Crimea PM: 'No Threat to Human Life' if Ukraine Surrenders
Prime Minister Sergei Aksyonov of Crimea is claiming that Ukrainian military units in his state have surrendered and the peninsula is safely under Russian control after weeks of turmoil and an imposing Russian military presence in the area. Meanwhile, Russian leader Vladimir Putin claimed the "legitimacy" of his intervention in Ukraine.
The New York Times is reporting that Aksyonov announced that "a majority of Ukrainian military units on the peninsula had surrendered and pledged allegiance to his pro-Russian government." His government had, according to Russian sources, requested military assistance from Russia, though the government in Kiev has called Putin's move into the area an "armed invastion." He introduced the news as success, adding that Crimea was working to speed up the process from which to secede from Ukraine.
Currently, Ukraine is set to vote on their independence on March 30, and while the Prime Minister did not specify an alternative plan, he noted that the current date was too far away to maintain the stability he sought. The statewide Crimean Parliament, dissolved several weeks ago in the wake of the retreat of Viktor Yanukovych, elected an entirely new, pro-Russian government, including Prime Minister Aksyonov.
"There is no safety threat to human life in Crimea," Aksyonov asserted today, adding that even the Ukrainian troops were not in danger if they continued to surrender to the Russian/Crimean forces. Aksyonov did not attempt to debunk the claim by United States officials that Crimea was currently under complete Russian dominion.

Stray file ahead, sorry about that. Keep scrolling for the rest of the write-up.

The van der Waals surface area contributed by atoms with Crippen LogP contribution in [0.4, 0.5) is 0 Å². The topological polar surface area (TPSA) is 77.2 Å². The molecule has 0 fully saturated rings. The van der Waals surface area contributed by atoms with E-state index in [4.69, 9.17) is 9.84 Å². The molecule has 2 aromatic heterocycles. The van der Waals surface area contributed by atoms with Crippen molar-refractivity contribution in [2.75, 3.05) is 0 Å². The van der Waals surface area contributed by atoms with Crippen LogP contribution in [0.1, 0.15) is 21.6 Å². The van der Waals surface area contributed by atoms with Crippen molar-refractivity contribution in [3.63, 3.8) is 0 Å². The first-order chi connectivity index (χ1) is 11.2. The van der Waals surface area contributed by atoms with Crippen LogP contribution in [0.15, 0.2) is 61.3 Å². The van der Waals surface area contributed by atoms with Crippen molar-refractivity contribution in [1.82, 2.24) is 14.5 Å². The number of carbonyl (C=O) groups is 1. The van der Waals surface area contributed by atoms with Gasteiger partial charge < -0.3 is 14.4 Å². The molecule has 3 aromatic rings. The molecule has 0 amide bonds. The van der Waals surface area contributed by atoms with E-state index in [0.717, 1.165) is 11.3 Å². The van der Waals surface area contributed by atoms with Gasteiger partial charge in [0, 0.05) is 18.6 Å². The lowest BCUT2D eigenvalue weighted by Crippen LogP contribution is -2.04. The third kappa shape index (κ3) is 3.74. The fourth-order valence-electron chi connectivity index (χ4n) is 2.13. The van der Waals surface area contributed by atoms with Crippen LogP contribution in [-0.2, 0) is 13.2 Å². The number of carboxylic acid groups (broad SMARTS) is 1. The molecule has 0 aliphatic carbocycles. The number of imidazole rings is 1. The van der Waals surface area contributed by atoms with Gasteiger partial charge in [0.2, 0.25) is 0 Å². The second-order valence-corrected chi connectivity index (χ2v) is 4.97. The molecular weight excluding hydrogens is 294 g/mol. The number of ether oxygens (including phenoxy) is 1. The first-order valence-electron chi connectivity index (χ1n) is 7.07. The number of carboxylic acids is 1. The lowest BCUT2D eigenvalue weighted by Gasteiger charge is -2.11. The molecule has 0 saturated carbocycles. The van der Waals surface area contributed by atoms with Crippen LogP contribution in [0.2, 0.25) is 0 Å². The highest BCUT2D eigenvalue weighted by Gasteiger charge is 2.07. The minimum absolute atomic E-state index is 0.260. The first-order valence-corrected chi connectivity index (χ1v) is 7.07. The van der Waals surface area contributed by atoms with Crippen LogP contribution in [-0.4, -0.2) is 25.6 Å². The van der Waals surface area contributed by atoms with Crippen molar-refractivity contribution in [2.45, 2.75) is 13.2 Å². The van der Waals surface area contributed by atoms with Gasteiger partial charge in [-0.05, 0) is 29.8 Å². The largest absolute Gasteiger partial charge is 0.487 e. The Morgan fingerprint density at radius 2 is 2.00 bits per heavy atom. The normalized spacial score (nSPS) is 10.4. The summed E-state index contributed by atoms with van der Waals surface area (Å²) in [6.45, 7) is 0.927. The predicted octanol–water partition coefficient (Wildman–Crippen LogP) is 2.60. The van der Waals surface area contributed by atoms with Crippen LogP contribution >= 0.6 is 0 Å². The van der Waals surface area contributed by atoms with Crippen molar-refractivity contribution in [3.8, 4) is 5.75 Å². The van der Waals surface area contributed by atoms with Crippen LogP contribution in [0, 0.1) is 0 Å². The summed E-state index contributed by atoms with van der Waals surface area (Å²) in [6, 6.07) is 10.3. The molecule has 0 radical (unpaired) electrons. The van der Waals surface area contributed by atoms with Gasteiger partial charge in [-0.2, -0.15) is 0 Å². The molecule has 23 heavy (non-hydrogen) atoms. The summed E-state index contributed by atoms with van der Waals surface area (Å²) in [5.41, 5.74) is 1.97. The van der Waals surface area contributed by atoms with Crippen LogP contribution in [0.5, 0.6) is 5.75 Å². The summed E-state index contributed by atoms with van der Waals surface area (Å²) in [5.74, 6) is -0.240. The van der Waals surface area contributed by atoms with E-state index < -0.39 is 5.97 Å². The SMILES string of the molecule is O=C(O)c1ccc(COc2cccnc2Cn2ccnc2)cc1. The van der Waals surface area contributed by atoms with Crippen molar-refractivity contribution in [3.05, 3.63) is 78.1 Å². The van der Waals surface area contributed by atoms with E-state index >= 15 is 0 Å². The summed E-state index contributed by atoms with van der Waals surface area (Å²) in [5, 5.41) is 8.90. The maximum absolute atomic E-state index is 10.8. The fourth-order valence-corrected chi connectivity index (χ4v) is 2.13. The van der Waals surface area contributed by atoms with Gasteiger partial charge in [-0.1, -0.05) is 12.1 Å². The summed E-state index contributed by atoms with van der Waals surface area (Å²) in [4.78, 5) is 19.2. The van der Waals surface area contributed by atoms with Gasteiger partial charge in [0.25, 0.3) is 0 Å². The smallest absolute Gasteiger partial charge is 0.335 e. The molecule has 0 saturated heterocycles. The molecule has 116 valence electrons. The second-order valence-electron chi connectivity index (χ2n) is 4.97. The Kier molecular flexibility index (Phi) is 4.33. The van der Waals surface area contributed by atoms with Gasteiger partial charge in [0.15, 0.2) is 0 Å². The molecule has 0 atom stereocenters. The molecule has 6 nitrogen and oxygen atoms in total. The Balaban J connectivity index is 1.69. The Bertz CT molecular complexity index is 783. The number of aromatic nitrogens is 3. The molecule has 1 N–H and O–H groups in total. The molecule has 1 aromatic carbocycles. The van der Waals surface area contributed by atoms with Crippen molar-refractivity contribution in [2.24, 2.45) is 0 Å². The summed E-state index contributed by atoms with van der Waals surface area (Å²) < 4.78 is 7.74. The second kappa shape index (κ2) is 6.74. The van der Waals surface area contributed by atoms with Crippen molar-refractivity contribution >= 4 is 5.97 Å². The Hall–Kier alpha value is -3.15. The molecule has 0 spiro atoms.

Prime Minister Aksyonov's comments follow official statements from President Vladimir Putin, who announced that any presence of Russian forces in Ukraine was "legitimate" because ousted President Viktor Yanukovych requested it, though he added that use of military force against the new Ukrainian government would be a "last resort." The comments follow the seizure of the Crimean Parliament and the regional airport by mystery armed gunmen claiming to support the annexation of Crimea into Russia.
That tempered language did not continue in describing the new Ukrainian government, which Putin called "armed terrorists" and antagonists in "an anti-constitutional coup" and "the armed seizure of power." According to Reuters, one potential reason for the comparatively milder language against the Ukrainian government is the precipitous drop in the Russian stock market, which lost more money on Monday than the amount the country spent on hosting the 2014 Winter Olympics in Sochi.
Earlier this week, President Obama told President Putin in a phone call that he was not happy with the movement of troops into Crimea and that it would be a desirable outcome if Putin retreated out of Ukraine.